Lanigan was quoted in a recent Berkshire Eagle interview as saying that classical music was “…the one thing that I most like thinking about and talking about.” It is easy to believe that listening to the passionate words about music and life that he puts into his characters mouths. And I believe that he has fairly accurately captured the lives of professional, classical musicians. Where I think he is a bit at sea is in his depiction of Jonny and the worlds of popular music and rock music. That is less important since Jonny is merely there to add counterpoint to the discussion of life and art and life as an artist.
Gerroll really anchors the play as the sharp-tongued and manipulative James, who has spent his life setting this particular dissonance in motion. But he also makes James sympathetic and believable. His final moment on the stage was a moving, silent one.
Collins provides much of the comic relief in the scenes where the Quartet is squabbling together in rehearsal. His real role in holding them all together isn’t revealed until the very end of the play, and then the subtle shadings of Collins’ performance are revealed too.
I question whether both Sadoski and Witt weren’t too young to be cast as decade-long members of the Bradley Quartet. Sadoski just passed, but Witt looked impossibly young and beautiful. The oldest I could believe that Beth was was 32, which it turns out is Witt’s real age, which would have made her 22 and just out of college when James chose her. It could have happened, particularly if they were romantically involved or if he hoped that they would be. Some of my colleagues in their reviews have mentioned a relationship between James and Beth, but I saw no evidence.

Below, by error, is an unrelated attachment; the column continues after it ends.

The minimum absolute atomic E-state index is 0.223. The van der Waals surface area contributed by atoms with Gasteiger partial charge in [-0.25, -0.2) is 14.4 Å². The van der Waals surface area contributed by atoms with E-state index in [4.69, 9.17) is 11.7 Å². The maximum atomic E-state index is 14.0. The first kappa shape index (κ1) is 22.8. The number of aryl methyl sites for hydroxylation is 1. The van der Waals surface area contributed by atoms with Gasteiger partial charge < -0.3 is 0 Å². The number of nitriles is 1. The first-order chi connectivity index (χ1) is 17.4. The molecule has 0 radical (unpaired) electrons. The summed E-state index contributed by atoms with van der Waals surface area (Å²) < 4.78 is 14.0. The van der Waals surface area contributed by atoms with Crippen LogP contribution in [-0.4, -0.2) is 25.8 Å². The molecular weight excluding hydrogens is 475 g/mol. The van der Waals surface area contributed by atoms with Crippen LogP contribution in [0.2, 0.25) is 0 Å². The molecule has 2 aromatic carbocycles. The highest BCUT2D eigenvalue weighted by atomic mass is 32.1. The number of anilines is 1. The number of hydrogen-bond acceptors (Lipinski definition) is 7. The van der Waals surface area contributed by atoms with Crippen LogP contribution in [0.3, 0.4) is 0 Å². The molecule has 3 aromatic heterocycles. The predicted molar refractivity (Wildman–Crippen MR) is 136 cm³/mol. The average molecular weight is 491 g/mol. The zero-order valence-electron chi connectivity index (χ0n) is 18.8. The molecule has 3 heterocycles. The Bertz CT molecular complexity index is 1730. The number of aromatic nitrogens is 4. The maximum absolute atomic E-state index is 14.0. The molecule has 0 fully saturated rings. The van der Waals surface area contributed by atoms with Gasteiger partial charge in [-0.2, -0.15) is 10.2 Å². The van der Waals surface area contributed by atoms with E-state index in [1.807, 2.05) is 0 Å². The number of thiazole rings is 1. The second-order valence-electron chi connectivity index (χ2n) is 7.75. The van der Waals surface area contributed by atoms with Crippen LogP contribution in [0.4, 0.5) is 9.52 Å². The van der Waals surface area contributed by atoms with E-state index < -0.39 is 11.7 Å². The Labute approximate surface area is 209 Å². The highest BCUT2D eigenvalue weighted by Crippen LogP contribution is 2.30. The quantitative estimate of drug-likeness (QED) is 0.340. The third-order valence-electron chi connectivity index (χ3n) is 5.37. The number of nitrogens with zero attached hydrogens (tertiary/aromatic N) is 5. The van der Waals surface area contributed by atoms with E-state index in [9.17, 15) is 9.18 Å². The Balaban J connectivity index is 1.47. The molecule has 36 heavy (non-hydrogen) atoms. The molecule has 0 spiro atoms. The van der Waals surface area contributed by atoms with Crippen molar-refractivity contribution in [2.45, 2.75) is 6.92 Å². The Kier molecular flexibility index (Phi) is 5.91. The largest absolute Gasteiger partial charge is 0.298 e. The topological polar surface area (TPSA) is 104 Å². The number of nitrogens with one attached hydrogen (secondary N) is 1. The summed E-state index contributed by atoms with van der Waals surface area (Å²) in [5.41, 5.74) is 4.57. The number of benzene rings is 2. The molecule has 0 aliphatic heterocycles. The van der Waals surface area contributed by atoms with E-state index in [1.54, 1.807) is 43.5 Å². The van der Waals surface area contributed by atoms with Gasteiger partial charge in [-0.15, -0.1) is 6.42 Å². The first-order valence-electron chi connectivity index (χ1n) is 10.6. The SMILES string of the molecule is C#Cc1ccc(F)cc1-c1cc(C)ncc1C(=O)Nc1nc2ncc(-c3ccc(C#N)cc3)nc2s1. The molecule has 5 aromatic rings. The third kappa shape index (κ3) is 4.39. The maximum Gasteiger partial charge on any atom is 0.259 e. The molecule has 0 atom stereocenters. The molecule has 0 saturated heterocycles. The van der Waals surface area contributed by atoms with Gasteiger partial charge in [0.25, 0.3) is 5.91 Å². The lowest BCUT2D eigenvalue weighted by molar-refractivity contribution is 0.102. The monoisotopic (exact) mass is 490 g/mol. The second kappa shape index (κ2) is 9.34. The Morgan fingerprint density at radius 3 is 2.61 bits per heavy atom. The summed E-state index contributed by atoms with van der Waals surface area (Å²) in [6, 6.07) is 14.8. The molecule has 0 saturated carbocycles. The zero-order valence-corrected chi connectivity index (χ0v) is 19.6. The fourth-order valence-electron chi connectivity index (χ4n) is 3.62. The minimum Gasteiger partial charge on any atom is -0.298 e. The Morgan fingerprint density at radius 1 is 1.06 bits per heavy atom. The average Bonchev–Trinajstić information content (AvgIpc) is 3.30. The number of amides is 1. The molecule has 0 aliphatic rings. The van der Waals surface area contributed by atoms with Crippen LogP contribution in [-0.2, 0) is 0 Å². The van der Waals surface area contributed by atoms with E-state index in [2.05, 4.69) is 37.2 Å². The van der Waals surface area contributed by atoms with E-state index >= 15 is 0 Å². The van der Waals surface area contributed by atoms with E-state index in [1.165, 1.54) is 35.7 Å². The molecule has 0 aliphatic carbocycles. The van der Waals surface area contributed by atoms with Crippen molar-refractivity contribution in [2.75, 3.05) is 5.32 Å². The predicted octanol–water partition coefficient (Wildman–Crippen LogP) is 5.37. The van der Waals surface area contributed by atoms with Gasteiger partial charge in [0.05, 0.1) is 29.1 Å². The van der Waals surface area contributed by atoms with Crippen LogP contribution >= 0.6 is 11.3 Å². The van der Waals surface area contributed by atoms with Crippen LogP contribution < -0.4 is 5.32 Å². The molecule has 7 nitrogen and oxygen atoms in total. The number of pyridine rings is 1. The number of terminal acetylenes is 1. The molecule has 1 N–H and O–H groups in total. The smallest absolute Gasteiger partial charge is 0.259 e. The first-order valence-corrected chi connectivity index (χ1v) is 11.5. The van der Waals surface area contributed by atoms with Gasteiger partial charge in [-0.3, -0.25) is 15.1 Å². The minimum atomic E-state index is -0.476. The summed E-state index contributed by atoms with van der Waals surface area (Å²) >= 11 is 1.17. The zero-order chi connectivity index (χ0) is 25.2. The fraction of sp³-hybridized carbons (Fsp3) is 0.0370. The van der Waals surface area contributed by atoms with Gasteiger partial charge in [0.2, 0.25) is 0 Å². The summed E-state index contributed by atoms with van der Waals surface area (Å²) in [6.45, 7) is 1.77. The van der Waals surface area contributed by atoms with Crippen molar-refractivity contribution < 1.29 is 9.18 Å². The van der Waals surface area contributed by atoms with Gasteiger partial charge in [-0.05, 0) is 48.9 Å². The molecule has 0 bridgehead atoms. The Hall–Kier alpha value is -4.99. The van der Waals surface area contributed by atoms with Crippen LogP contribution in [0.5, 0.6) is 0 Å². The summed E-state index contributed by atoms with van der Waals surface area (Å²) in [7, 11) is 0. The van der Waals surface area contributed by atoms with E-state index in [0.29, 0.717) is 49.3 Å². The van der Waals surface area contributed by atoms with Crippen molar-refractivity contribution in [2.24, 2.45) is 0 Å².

Now this is a ticklish subject because Witt gives a very, very fine performance. There is no doubt that she understands Beth and plays here well, and I would hope that that was why she was cast, but I can’t help thinking that her youth and beauty, she is almost a fantasy goddess with luminous skin and gorgeous natural red hair, actually landed her the role and it was just dumb luck that she ended up being so darned good in it. And I am not saying that cellists can’t be good looking. I wouldn’t have wanted to see anyone but Witt in that role and yet I wish that Witt had been just as talented and half as beautiful because I am sick and tired of seeing only impossibly young gorgeous women presented as possible objects of men’s attentions. Everyone wants Beth – Paul wants Beth, Jonny wants Beth, and, if my colleagues are right, James wants or once wanted Beth. If Witt was less lovely it would possible to believe that they all want her because of the fine person and artist she is and not for her physical beauty alone.